10 tips for safer winter driving in 2023

We’ve partnered with Vitality Car Insurance to help us all become better drivers. So, here’s our simple guide on how to stay safe in bad weather and avoid winter accidents on wet and icy roads...

Your guide to avoiding the worst of the weather and driving more safely this winter

Crisp morning walks, hot drinks and hearty meals are just a few of the joyous things we associate with winter. But when it comes to driving, colder weather isn’t always something to look forward to.

Snow, ice and rain all pose challenges on the road, and with the UK braced for a flurry of weather warnings, we’ve partnered with Vitality car insurance to bring you a comprehensive winter driving guide, helping you to navigate winter preparation and how to drive when the bad weather hits.

Like What Car?, Vitality believes that good driving should be rewarded. “We’re committed to making roads safer by combining the latest technology with rewards to encourage people to drive well with our car insurance,” explains Andrew Webb, Managing Director for Vitality Car. “By doing this, we are unlocking significant value for customers and taking steps to make our roads safer and prevent accidents.”

Vitality’s new type of car insurance uses data from an in-car sensor and app to help you understand how to drive more safely and efficiently, actively rewarding you for the days you drive well, and even for the days you don't drive at all. It all adds up to regular rewards, like up to 25 per cent cashback per month based on your core premium. That’s £117 per year for good drivers[1] .You can also earn up to £250 off your excess, and even claim weekly drinks from Caffè Nero. Let’s get into it

Leaving snow on car roof

1: Prepare your car

Daytime television chefs will tell you that when it comes to cooking, preparation is everything. It’s the same story when it comes to winter driving. Before heading out on the road, you need to ensure your tyres are inflated correctly, screenwash is topped up, windows are defrosted, and your winter driving kit fully stocked. Check out our comprehensive guide to help you prepare your car for every winter journey.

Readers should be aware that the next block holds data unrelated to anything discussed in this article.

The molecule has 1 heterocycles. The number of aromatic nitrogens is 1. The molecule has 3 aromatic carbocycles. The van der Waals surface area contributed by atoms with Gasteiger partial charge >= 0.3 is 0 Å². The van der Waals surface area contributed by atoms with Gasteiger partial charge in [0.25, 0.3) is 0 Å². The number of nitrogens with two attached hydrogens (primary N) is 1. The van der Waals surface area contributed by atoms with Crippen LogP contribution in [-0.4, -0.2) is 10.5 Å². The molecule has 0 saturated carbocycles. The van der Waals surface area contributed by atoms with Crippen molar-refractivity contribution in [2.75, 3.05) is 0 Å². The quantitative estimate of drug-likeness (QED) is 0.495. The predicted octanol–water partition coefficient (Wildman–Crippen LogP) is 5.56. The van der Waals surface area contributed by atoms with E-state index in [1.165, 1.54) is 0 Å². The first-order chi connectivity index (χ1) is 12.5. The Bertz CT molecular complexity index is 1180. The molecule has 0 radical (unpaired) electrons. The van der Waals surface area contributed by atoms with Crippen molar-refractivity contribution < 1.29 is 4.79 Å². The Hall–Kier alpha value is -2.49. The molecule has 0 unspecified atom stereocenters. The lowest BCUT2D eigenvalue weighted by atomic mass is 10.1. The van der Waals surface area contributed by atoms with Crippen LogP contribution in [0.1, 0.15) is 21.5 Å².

We’ve partnered with Vitality Car Insurance to help us all become better safer drivers. So, here’s your guide to avoiding the worst of the weather and driving more safely this winter

2: Plan your journey

Before driving in wintry conditions, always ask yourself whether your journey is essential. Could you complete the journey on foot, or even wait for the weather to improve? If the answer is yes, we strongly recommend leaving the car at home or staying in all together. In fact, article 228 of the Highway Code states you should only travel in icy or snowy conditions if your journey is absolutely essential.

If you do have to drive, plan your journey carefully. Try sticking to main roads that are less likely to be flooded, or more likely to be gritted to prevent ice and snow. Check traffic and weather websites before setting off, plan regular stops and always leave yourself plenty of time – you don’t want to be rushing through a storm.

Your guide to avoiding the worst of the weather and driving more safely this winter

3: Look further ahead

The first rule of winter driving is to always look as far ahead down the road as possible. Don’t simply look at what’s directly ahead of you, but instead read the road for potential hazards, pedestrians and other road users. Snow, rain or sleet will impede your visibility and increase your braking distances (more on this later), so make sure to stay alert.

Your guide to avoiding the worst of the weather and driving more safely this winter

4: Accelerate gently and use higher gears

Once out on the road, you might need to alter your driving style to suit the cold conditions. In 2020, ‘travelling too fast for the conditions’ contributed towards 13% of all collisions on UK roads[2]If there’s snow, ice or extreme wet weather, you should accelerate gently and progressively to help avoid wheelspin. If you have a manual, pulling away in second gear can help improve traction. Try to keep the revs low and drive in a high gear where possible. If you find your car is stuck in the snow, get out, get to a safe place away from the road and call your recovery service. 

10 tips for safer winter driving

5: Know how to brake